For some reason the Javascript code formatters available are kindof a mess. Here's what I've discovered.

Javascript Code Formatting Nightmare

June 10th 2021

Code formatting is often taken for granted in most languages. But it is not so easy to make a good formatter.

Back in the days of Adobe Flex, I remember someone in Brazil wrote a brilliant plugin for Eclipse that had an option for literally everything. It was amazing, you could customize the decisions for every possible thing you could imagine and then export or import the settings so that it could be shared across the team.

For Javascript the situation is not so easy. Part of the problem stems from the fact that a lot of Javascript code is transpiled. Transpilers can have different options enabled or disabled which means that the formatter needs to know which transpiler options are enabled or disabled in order to properly know how to parse the code.

If you introduce something like JSX or Vue.js it gets even more complicated. Consider a file like the following in Vue.js:


In this case, a code formatter needs to know how to properly style Vue.js templates (which do not strictly conform to HTML or XHTML standards), Javascript code with varying options for ES5 and ES6, and various types of CSS. For example, you can specify that your style is in CSS or SCSS. This means that a single formatter needs to be smart enough to work with potentially half a dozen different formats. On top of this, what if a codebase has a mix of TypeScript and ES5 and ES6? What if someone decides to use some CoffeeScript? What if someone also wants to integrate some web assembly?

So what we end up with for something like Vue.js is a complex scenario where you cannot just install a "code formatter", you would need to specify dozens of options. And if the formatter runs into some lines of code that are using an obscure rule in the Babel transpiler, like asynchronous imports, the standard syntax is not what it expects.

Typically a good formatter will use a parser to build up an AST (abstract syntax tree) of the code, and then pass the AST back through the formatter to output new text. However, this means that the formatter would need to have access to the AST for Babel, for example. This might be available to some extent, but it also means that potentially the formatter would need to know all of the options specified in various configuration files (e.g. Webpack + package.json + babelrc). It could offload this to the Babel transpiler, but I have not dug into this enough to know how much access they provide to third parties that do not intend to actually transpile the code.

Long story short: code formatting for Javascript is a nightmare.


One classic option is Prettier, which works fairly well for basic Javascript. However, it is rather opinionated. It gets more complicated if you want to integrate Prettier and ESLint, as the options you can specify end up rather obtuse and buried in JSON or Javascript files.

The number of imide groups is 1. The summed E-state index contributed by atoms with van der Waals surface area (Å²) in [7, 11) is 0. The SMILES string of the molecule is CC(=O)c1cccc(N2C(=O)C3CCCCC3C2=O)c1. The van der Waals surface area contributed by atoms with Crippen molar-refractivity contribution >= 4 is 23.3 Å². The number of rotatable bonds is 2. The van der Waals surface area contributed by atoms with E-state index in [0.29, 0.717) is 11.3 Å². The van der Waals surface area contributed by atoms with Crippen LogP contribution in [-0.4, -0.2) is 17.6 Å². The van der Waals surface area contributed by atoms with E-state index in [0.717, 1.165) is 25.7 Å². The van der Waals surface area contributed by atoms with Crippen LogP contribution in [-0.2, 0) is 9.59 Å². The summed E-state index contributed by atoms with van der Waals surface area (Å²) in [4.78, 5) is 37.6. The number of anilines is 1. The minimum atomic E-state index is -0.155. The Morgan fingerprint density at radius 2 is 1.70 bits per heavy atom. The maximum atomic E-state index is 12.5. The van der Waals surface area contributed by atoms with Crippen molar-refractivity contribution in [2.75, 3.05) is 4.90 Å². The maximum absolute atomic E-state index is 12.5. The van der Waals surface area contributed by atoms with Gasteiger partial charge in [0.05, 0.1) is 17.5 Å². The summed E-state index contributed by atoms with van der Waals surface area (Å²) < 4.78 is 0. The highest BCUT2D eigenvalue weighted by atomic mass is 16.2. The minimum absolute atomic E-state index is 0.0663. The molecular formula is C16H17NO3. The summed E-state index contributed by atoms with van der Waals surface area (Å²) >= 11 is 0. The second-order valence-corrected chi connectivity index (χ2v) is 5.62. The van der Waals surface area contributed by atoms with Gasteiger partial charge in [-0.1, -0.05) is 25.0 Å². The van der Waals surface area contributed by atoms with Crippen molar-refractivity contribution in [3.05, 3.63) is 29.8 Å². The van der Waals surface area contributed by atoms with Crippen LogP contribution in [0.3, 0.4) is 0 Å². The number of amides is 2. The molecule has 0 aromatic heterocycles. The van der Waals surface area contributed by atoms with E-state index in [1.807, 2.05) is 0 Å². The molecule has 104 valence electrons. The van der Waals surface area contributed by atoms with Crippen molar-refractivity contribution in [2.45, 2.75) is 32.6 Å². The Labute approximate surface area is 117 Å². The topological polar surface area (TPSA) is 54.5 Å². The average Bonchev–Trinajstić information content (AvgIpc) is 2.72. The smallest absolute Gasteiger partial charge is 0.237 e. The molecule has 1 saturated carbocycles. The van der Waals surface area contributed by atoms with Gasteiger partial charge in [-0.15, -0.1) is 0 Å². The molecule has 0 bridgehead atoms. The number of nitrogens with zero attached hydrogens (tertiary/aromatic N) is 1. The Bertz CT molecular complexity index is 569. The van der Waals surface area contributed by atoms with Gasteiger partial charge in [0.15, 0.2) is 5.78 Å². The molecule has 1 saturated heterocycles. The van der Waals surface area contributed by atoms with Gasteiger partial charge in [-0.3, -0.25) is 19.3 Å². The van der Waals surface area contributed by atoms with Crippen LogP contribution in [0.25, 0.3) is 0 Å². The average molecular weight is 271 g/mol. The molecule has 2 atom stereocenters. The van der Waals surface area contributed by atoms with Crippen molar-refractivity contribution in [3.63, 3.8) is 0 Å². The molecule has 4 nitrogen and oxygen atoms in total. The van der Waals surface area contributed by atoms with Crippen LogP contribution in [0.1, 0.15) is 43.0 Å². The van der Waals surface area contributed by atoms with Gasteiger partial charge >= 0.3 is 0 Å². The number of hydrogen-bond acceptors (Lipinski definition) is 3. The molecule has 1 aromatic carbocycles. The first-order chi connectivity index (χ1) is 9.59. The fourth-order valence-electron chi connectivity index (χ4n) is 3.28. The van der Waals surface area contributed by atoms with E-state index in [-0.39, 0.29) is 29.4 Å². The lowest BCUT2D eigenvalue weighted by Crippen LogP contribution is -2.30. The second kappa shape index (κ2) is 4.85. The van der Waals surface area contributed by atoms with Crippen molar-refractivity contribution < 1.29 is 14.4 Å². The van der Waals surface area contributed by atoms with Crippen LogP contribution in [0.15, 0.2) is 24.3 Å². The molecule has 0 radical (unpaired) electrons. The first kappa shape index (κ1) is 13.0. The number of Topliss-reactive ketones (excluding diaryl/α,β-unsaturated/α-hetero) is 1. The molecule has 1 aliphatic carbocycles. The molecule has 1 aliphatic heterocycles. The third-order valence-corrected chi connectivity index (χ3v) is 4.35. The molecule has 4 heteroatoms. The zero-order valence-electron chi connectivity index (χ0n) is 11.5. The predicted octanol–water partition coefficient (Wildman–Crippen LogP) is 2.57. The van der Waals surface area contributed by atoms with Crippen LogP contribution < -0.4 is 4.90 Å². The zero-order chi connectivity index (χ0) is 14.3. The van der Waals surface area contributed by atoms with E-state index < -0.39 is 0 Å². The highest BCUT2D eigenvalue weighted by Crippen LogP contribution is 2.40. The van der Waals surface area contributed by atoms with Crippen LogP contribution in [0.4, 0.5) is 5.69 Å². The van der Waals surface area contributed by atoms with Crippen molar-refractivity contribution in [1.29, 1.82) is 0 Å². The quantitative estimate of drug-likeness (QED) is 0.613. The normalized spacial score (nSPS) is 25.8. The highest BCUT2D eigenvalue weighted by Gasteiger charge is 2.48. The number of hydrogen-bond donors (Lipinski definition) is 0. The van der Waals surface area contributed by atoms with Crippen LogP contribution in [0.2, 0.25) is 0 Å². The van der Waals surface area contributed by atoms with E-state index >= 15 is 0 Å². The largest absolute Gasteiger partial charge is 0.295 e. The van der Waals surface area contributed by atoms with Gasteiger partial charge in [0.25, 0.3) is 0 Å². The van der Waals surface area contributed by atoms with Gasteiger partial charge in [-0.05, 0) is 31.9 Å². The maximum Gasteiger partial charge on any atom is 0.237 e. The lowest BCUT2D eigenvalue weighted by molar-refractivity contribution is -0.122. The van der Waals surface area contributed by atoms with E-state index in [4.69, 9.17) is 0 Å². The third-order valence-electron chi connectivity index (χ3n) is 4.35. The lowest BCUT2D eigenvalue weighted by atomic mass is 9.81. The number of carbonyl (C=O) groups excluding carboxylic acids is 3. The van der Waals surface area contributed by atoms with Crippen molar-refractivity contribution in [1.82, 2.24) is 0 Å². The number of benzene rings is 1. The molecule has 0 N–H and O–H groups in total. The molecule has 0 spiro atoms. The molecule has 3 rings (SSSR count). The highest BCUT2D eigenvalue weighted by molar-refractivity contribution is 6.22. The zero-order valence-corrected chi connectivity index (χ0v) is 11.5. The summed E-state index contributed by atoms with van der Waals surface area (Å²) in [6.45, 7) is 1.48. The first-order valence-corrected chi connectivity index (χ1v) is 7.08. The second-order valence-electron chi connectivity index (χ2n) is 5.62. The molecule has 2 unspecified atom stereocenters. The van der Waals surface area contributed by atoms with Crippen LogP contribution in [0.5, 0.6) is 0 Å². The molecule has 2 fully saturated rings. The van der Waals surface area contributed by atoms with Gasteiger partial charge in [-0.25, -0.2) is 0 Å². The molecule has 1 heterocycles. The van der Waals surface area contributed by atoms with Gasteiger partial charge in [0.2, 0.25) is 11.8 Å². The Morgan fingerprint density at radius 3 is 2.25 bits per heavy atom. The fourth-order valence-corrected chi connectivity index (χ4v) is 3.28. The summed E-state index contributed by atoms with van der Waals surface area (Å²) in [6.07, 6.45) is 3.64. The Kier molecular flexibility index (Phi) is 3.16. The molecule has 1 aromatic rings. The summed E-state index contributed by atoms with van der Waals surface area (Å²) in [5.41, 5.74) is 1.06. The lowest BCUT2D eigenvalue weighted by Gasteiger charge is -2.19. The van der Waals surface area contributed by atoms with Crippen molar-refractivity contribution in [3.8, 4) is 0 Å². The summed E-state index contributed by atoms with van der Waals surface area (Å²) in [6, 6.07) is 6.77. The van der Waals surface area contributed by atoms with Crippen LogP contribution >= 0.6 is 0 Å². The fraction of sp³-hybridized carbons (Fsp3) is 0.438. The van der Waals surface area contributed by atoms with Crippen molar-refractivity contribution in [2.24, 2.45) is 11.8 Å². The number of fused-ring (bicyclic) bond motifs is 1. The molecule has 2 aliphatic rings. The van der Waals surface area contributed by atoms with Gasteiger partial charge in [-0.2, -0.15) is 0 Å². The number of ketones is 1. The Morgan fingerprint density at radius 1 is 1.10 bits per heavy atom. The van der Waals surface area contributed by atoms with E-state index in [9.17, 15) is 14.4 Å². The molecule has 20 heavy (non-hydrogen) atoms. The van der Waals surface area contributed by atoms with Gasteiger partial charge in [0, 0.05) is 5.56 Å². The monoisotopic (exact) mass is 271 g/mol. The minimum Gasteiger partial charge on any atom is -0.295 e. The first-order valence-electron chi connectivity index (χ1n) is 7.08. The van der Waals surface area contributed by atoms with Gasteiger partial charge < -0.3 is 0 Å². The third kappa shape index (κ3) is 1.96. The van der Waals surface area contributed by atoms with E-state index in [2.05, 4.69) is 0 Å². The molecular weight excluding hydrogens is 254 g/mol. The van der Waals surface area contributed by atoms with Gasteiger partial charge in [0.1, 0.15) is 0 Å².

Not to mention, there are obscure bugs in Prettier that I have found that make it especially difficult when working with JSX or Vue.js templates. In some cases, people on Stack Overflow have even suggested just abandoning Prettier because some of the bugs have been dormant for over 4 years without a fix in sight. There are workarounds, but quite frankly at this point one has to wonder whether it would just be faster to avoid a formatter at all rather than fighting issues like this.


ESLint can do some formatting, but again it has some of the same problems we discussed at the beginning. You have to install plugins for every deviation from standard Javascript you use. You might end up with your code littered with comments specifyign that "well, normally we want ESLint to spot this error, but for this line only we want to disable this ESLint check". Quite frankly, this means you end up writing comments that are technically required in order for a build to pass. In other words, you now have comments that are code.

JSLint and Others

There are a few other options, but from what I have seen they are not maintained well. JSLint was apparently abandoned in favor of ESLint - or merged in. Not sure of the history. But in any case, it would be a sad state of affairs to adapt a codebase to a poorly maintainted formatter.


I think that it is probably just easier to avoid a formatter for most Javascript projects. The exception would be something like TypeScript, where there is a more strictly defined modern syntax. Quite frankly, this entire debacle has me wondering if switching to TypeScript might be worth it not just for the strict typing but also for the formatting capabilities. However, I have found reading through TypeScript definition files to be quite frustrating and it means the simplest code now requires more time to develop, and I am not sure it actually leads to much gains, since you then have a compiler that is slower.

Basically, I would love an awesome formatter setup for a classic Javascript ES6 project but have found it quite troublesome, with tons of digging through Stack Overflow posts and whatnot, to resolve all the issues.